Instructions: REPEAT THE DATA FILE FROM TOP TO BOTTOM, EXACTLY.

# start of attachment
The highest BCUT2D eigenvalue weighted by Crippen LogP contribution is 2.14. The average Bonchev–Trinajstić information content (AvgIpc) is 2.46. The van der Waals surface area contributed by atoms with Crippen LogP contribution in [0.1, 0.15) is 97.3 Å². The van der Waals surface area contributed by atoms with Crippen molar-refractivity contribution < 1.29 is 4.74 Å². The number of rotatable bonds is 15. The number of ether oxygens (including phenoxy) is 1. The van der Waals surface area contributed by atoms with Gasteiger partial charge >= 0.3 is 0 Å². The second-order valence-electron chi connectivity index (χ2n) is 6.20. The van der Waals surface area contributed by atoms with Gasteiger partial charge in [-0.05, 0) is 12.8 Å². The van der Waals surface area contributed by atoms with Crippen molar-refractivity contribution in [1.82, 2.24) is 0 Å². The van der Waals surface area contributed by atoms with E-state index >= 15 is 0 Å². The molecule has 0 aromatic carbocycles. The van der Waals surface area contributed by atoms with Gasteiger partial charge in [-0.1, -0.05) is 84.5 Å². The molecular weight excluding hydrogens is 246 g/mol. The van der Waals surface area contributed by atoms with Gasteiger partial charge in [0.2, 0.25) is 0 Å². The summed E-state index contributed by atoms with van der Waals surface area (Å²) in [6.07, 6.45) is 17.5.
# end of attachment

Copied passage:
The highest BCUT2D eigenvalue weighted by Crippen LogP contribution is 2.14. The average Bonchev–Trinajstić information content (AvgIpc) is 2.46. The van der Waals surface area contributed by atoms with Crippen LogP contribution in [0.1, 0.15) is 97.3 Å². The van der Waals surface area contributed by atoms with Crippen molar-refractivity contribution < 1.29 is 4.74 Å². The number of rotatable bonds is 15. The number of ether oxygens (including phenoxy) is 1. The van der Waals surface area contributed by atoms with Gasteiger partial charge >= 0.3 is 0 Å². The second-order valence-electron chi connectivity index (χ2n) is 6.20. The van der Waals surface area contributed by atoms with Gasteiger partial charge in [-0.05, 0) is 12.8 Å². The van der Waals surface area contributed by atoms with Crippen molar-refractivity contribution in [1.82, 2.24) is 0 Å². The van der Waals surface area contributed by atoms with E-state index >= 15 is 0 Å². The molecule has 0 aromatic carbocycles. The van der Waals surface area contributed by atoms with Gasteiger partial charge in [-0.1, -0.05) is 84.5 Å². The molecular weight excluding hydrogens is 246 g/mol. The van der Waals surface area contributed by atoms with Gasteiger partial charge in [0.2, 0.25) is 0 Å². The summed E-state index contributed by atoms with van der Waals surface area (Å²) in [6.07, 6.45) is 17.5.